7 thoughts on “Pool.

  1. A unique portrait Peter and certainly makes you look at the image for some time. Really like it even though it’s not a “classical” portrait image (I think you know what I mean 😉)!

  2. I don’t know, Andy. The very first thing I thought was “classic”! But I mean classic in a 1960s way, not in an 1860s way. This could be straight out of a ’60s issue of LIFE. Put this in a major photography gallery and say it’s from the ’80s or ’90s and say that it was taken by, say, Eve Arnold, and you’ll have people throwing their money at it. It would be in all the books, too, and would be more regarded than the famous shot of Jim Morrison.

    Blow it up to 5′ wide.

  3. Andy and Karim, I appreciate the comments.

    Alas, this is the last frame you will see with this camera. I had to part again with yet another M3. It (or I) was somehow scratching the rolls of film. So after only being able to salvage two frames in a roll of 24 that I had high hopes for, I called it quits.

    1. Ahhh. Sorry to hear that! So are going to replace it?

      I attended a discussion and practical session on large format (5×4) on the weekend. The portraits coming out of this were off the charts for DoF, detail, depth and all the while retaining the characteristics. May have a dabble myself but prefer to rent than buy for now!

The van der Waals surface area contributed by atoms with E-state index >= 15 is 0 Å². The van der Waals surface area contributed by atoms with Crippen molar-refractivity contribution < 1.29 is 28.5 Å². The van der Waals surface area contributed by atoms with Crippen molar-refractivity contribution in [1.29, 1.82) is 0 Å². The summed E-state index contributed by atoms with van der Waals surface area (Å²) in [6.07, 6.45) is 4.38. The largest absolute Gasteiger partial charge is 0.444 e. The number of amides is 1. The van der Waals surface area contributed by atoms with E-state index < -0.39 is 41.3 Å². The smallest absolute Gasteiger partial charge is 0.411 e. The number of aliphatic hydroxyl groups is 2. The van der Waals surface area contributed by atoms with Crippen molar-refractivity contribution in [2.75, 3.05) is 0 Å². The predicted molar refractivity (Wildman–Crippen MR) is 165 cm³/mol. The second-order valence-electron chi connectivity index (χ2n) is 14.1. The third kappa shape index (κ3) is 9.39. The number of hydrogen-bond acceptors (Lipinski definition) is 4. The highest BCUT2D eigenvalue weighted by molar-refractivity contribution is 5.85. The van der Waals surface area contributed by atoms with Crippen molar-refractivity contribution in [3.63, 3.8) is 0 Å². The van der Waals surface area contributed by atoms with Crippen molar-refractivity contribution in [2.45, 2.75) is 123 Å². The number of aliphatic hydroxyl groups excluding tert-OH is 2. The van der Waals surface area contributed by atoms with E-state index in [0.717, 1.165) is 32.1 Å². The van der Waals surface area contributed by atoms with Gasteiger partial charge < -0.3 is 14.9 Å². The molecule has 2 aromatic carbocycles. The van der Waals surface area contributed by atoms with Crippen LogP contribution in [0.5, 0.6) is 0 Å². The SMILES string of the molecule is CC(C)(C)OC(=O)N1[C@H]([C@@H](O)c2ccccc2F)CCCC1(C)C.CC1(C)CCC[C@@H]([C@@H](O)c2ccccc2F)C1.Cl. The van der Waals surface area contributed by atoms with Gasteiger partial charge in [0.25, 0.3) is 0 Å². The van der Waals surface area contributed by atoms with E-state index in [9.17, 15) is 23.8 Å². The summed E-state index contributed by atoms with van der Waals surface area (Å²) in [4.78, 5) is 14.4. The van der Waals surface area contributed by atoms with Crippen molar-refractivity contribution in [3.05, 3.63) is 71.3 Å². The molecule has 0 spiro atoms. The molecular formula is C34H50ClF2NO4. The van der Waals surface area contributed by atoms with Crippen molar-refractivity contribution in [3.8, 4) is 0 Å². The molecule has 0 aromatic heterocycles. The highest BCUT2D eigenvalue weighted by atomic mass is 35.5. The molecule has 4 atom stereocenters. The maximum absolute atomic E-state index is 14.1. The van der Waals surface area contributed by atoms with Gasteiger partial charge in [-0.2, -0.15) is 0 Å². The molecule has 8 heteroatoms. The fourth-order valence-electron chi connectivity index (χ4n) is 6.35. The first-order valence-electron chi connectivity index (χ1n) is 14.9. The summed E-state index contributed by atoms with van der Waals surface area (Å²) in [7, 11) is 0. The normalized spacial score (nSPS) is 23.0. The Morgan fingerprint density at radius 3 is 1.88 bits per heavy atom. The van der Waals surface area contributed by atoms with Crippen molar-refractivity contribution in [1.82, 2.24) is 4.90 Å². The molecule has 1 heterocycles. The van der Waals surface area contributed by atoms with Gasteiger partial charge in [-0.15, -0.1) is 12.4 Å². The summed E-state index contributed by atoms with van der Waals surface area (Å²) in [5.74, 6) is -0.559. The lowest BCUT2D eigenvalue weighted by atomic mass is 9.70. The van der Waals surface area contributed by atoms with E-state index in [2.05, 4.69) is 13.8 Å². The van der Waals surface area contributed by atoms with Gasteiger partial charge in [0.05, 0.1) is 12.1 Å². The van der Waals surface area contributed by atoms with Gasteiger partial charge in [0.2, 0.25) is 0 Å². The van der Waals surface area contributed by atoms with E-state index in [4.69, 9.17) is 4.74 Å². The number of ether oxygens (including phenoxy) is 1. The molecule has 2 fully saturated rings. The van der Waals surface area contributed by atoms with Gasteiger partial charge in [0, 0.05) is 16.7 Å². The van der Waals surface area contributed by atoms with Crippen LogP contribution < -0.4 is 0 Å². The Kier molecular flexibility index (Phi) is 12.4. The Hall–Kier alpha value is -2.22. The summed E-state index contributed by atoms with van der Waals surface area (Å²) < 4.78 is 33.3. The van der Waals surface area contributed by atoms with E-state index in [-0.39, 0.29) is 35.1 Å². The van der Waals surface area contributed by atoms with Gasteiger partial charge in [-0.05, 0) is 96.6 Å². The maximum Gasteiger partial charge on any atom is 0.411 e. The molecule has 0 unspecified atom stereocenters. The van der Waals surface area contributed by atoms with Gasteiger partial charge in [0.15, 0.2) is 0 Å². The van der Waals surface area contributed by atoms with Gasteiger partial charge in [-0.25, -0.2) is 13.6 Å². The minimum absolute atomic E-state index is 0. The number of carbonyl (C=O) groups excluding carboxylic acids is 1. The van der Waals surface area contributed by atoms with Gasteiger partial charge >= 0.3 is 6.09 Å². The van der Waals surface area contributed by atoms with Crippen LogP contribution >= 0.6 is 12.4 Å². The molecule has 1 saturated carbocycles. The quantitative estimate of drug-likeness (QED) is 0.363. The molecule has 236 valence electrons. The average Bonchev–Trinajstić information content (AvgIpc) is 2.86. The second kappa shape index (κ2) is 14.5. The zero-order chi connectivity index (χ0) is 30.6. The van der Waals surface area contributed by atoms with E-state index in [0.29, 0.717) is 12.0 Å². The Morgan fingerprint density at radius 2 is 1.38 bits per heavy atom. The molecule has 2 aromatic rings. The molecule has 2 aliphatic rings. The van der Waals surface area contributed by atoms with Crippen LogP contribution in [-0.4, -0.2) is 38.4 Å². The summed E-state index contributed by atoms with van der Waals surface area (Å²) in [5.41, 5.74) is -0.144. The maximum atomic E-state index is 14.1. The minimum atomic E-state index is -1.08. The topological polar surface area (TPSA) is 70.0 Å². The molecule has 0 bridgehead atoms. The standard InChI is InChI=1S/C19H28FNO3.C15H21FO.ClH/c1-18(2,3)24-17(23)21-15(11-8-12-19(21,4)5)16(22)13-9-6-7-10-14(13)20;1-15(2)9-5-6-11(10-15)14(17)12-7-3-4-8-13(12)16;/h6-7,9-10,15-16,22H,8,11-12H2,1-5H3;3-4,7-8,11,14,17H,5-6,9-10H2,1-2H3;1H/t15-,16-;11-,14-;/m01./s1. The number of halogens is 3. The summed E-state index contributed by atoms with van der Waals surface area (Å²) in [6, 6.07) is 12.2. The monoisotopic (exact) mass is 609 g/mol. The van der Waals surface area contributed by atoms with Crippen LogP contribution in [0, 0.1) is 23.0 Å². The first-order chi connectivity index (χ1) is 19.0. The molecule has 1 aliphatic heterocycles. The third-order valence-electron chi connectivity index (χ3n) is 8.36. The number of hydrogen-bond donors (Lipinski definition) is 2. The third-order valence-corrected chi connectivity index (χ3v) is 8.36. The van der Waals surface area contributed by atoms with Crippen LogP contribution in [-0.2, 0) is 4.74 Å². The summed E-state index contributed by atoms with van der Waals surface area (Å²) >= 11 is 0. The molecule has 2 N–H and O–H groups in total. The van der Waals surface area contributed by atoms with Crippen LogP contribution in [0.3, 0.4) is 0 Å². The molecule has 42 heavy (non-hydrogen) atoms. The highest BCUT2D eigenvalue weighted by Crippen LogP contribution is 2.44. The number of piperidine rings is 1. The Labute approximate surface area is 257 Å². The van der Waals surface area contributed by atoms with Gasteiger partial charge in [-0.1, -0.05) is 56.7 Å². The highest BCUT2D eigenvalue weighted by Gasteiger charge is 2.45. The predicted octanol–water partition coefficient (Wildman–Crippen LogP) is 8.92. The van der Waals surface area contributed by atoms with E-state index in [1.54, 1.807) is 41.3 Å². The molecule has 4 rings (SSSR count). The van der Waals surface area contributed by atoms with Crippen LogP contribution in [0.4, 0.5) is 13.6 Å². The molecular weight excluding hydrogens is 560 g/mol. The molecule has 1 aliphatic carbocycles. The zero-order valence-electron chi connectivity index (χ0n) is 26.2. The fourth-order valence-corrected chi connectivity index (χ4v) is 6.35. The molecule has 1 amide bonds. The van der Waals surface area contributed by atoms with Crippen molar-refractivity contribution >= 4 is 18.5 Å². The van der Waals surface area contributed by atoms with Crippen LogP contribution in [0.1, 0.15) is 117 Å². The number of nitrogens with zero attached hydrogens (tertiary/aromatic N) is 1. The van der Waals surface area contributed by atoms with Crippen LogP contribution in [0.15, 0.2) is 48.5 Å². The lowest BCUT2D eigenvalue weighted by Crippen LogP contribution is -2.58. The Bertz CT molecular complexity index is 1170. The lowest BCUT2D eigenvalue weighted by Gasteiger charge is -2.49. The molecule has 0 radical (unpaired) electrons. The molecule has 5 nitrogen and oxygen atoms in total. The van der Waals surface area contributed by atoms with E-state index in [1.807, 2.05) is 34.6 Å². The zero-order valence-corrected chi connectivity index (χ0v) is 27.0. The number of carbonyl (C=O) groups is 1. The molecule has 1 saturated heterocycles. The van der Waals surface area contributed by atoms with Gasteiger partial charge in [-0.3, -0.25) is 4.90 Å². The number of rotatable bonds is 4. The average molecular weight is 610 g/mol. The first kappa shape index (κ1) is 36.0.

4. Amazing, striking and touching. Peter, don’t give up your M3, just change it. Please. 🙂
    Old film cameras show their age and its can be frustrating. I just had to say good bye to one of my favourite cameras – Pentax MZ-3, for similar reason – it started to scratch film, because film transport mechanism wore out. That happened during short getaway vacations, so I understand what does it mean to see your awaited negatives with scratch and think will it happen next time or not, and when next camera will give up.
    Shit happens, but we must stay strong and carry our dedication to this amazing medium. 😉

    Looking on the bright side of things, scratches on film led me to find and use very good photo defect recovery tool – AKVIS Retoucher. Now I feel a bit safer in such situations…

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